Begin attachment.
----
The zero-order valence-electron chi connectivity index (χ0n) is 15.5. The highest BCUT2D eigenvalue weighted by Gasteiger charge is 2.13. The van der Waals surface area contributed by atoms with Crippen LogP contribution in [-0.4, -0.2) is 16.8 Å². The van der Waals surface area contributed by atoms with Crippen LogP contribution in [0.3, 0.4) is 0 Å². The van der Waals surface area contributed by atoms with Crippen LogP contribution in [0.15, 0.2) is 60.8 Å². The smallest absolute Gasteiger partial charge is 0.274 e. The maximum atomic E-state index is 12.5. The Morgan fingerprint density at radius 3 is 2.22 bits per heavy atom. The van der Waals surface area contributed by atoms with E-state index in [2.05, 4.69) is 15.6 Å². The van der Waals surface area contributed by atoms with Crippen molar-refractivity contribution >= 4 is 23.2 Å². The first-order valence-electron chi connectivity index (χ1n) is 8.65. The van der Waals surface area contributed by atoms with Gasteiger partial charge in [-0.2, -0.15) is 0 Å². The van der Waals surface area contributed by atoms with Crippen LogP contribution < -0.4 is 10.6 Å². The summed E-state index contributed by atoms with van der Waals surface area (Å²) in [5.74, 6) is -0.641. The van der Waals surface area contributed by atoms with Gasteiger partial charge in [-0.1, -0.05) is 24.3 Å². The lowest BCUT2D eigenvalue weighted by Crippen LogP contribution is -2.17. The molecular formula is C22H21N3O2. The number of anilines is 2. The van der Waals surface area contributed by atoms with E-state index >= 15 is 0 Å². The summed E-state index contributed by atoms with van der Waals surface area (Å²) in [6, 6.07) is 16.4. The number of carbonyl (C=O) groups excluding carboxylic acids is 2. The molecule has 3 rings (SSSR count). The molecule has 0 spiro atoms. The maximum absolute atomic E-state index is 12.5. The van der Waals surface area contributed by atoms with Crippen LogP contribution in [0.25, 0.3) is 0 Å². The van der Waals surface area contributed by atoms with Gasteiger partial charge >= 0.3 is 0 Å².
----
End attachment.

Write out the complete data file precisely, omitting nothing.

The zero-order valence-electron chi connectivity index (χ0n) is 15.5. The highest BCUT2D eigenvalue weighted by Gasteiger charge is 2.13. The van der Waals surface area contributed by atoms with Crippen LogP contribution in [-0.4, -0.2) is 16.8 Å². The van der Waals surface area contributed by atoms with Crippen LogP contribution in [0.3, 0.4) is 0 Å². The van der Waals surface area contributed by atoms with Crippen LogP contribution in [0.15, 0.2) is 60.8 Å². The smallest absolute Gasteiger partial charge is 0.274 e. The maximum atomic E-state index is 12.5. The Morgan fingerprint density at radius 3 is 2.22 bits per heavy atom. The van der Waals surface area contributed by atoms with E-state index in [2.05, 4.69) is 15.6 Å². The van der Waals surface area contributed by atoms with Crippen molar-refractivity contribution >= 4 is 23.2 Å². The first-order valence-electron chi connectivity index (χ1n) is 8.65. The van der Waals surface area contributed by atoms with Gasteiger partial charge in [-0.2, -0.15) is 0 Å². The van der Waals surface area contributed by atoms with Crippen LogP contribution < -0.4 is 10.6 Å². The summed E-state index contributed by atoms with van der Waals surface area (Å²) in [5.74, 6) is -0.641. The van der Waals surface area contributed by atoms with Gasteiger partial charge in [-0.1, -0.05) is 24.3 Å². The lowest BCUT2D eigenvalue weighted by Crippen LogP contribution is -2.17. The molecular formula is C22H21N3O2. The number of anilines is 2. The van der Waals surface area contributed by atoms with E-state index >= 15 is 0 Å². The summed E-state index contributed by atoms with van der Waals surface area (Å²) in [6, 6.07) is 16.4. The number of carbonyl (C=O) groups excluding carboxylic acids is 2. The molecule has 3 rings (SSSR count). The molecule has 0 spiro atoms. The maximum absolute atomic E-state index is 12.5. The van der Waals surface area contributed by atoms with Crippen LogP contribution in [0.25, 0.3) is 0 Å². The van der Waals surface area contributed by atoms with Gasteiger partial charge >= 0.3 is 0 Å².